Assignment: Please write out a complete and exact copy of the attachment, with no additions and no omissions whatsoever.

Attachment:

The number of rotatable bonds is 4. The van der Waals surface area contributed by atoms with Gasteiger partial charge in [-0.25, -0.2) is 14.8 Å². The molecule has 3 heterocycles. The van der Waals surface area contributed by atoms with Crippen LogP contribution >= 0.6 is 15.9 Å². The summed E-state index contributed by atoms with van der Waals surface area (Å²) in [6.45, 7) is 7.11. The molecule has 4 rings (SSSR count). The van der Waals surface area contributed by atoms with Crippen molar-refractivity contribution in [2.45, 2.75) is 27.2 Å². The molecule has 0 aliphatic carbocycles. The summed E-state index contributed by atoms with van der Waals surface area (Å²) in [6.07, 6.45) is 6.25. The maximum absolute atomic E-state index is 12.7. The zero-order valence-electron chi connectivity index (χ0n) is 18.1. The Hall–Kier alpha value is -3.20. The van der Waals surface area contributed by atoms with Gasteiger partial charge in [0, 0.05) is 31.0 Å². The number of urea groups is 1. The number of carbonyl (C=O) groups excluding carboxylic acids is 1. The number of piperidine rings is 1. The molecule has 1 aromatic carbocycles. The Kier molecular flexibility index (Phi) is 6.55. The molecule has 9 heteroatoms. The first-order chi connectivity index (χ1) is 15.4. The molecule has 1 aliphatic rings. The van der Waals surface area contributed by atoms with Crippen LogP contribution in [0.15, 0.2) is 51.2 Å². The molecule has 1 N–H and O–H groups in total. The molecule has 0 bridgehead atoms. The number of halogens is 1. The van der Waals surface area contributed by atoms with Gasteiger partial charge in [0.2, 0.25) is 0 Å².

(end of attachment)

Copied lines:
The number of rotatable bonds is 4. The van der Waals surface area contributed by atoms with Gasteiger partial charge in [-0.25, -0.2) is 14.8 Å². The molecule has 3 heterocycles. The van der Waals surface area contributed by atoms with Crippen LogP contribution >= 0.6 is 15.9 Å². The summed E-state index contributed by atoms with van der Waals surface area (Å²) in [6.45, 7) is 7.11. The molecule has 4 rings (SSSR count). The van der Waals surface area contributed by atoms with Crippen molar-refractivity contribution in [2.45, 2.75) is 27.2 Å². The molecule has 0 aliphatic carbocycles. The summed E-state index contributed by atoms with van der Waals surface area (Å²) in [6.07, 6.45) is 6.25. The maximum absolute atomic E-state index is 12.7. The zero-order valence-electron chi connectivity index (χ0n) is 18.1. The Hall–Kier alpha value is -3.20. The van der Waals surface area contributed by atoms with Gasteiger partial charge in [0, 0.05) is 31.0 Å². The number of urea groups is 1. The number of carbonyl (C=O) groups excluding carboxylic acids is 1. The number of piperidine rings is 1. The molecule has 1 aromatic carbocycles. The Kier molecular flexibility index (Phi) is 6.55. The molecule has 9 heteroatoms. The first-order chi connectivity index (χ1) is 15.4. The molecule has 1 aliphatic rings. The van der Waals surface area contributed by atoms with Crippen LogP contribution in [0.15, 0.2) is 51.2 Å². The molecule has 1 N–H and O–H groups in total. The molecule has 0 bridgehead atoms. The number of halogens is 1. The van der Waals surface area contributed by atoms with Gasteiger partial charge in [0.2, 0.25) is 0 Å².